New-Home Sales Post Biggest Jump Since December 2022 - Real Estate, Updates, News & Tips

New-Home Sales Post Biggest Jump Since December 2022

New-home sales up nearly 9%, boosted by strength in the Northeast

The numbers: Sales of newly built homes in the U.S. rose in March, posting the biggest increase since December 2022.

Home buyers snapped up new homes, pushing sales to the highest level since September 2023, just before the 30-year mortgage rate began its trek to 7%. 

U.S. new-home sales rose 8.8% to an annual rate of 693,000 in March, from a revised 637,000 in the prior month, the Commerce Department reported Tuesday. 

The number is seasonally adjusted and refers to how many homes would be built over an entire year if builders continued at the same pace each month.

The pace exceeded expectations on Wall Street. Economists had forecast new-home sales to total 669,000 in March.

The rate of new-home sales was boosted by strength in the Northeast, where sales rose 28%.

The data from February was revised. New-home sales fell a revised 5.1% in February, compared with the initial estimate of a 0.3% drop.

New-home sales data are volatile month over month and are often revised.

Key details: The median sales price of a new home sold in March rose to $430,700 from $400,500 in the prior month.

The supply of new homes for sale fell 5.7% between February and March.

New home sales rose in all regions, led by the Northeast. The weakest region, relatively speaking, was the Midwest where new-home sales only rose 5.3%.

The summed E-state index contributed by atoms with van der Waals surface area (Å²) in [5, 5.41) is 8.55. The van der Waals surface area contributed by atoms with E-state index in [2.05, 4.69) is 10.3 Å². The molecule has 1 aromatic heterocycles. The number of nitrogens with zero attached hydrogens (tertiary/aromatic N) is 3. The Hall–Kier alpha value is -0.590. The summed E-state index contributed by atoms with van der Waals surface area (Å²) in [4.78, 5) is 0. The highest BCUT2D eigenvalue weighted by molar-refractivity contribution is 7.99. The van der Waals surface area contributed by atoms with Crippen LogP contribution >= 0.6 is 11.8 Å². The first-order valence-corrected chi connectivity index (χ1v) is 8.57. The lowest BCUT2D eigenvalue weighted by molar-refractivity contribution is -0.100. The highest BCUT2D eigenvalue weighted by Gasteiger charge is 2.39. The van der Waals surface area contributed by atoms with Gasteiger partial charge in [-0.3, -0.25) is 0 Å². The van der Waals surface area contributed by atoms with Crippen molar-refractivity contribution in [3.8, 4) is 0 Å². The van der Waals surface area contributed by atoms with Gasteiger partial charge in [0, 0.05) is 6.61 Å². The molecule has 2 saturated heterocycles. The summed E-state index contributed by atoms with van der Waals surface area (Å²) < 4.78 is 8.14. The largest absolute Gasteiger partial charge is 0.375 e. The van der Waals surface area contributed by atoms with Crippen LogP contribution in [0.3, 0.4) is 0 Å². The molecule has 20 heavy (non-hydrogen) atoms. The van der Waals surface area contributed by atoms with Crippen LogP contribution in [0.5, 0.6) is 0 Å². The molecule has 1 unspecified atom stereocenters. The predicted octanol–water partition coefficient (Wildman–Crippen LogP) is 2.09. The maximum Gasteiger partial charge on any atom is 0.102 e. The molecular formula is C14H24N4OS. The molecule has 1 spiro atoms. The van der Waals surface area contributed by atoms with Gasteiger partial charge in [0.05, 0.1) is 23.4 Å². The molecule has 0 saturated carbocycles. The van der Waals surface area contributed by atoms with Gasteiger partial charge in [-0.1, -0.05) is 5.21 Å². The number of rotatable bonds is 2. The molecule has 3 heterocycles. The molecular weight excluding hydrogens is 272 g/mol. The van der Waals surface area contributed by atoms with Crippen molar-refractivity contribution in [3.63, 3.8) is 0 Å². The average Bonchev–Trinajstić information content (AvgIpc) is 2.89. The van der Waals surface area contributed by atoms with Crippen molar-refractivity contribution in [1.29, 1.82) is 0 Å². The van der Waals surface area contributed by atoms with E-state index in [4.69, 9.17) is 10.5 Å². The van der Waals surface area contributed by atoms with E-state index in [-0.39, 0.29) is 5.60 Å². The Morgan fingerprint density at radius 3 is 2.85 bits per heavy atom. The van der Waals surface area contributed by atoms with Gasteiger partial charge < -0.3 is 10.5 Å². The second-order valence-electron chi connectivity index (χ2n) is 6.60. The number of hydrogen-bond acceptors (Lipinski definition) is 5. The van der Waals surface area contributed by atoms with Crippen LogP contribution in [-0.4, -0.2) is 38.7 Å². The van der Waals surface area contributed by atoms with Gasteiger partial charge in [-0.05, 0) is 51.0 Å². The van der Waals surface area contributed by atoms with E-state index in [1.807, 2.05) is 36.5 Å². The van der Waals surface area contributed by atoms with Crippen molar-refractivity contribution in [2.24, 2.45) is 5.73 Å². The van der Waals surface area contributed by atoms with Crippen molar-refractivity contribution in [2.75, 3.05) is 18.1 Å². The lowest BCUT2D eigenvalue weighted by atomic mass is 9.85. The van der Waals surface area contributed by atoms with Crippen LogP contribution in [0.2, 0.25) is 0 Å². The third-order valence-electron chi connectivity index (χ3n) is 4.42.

Overall, sales of new homes are up 8.3% compared to last year.

Big picture: Home builders continue to enjoy strong demand from home buyers, driven by an ongoing lack of home listings due to the lock-in effect.

But with 7% mortgage rates making a comeback, it’s unclear how long this strength will last. And builders, anticipating weaker demand, have already begun to scale back on constructing new homes in March, possibly due to higher borrowing costs for both buyers and their businesses.

Nonetheless, builders are still relatively confident about the market, since the U.S. is still facing a shortfall of homes due to the lock-in effect that’s keeping a lid on home-resale activity.

And builders, unlike current homeowners, have various additional tools at their disposal that could help offset high rates and keep potential new home buyers interested. 

These include sales incentives, like cutting home prices, or offering mortgage-rate buydowns. That’s an arrangement where the builder uses their money to temporarily or permanently pay more to the mortgage company to bring the rate down.

What are they saying? “It is encouraging that new home sales rose by such a large margin in March, despite mortgage rates hovering around 7% for most of the same month,” Thomas Ryan, property economist at Capital Economics, wrote in a note.

“Given the lack of new single-family inventory currently available on the market, demand for new homes should be robust. The upshot is we expect new home sales to reach 825,000 annualized by end-2026, higher than they were at any point post-GFC barring a brief pandemic spike,” he added.


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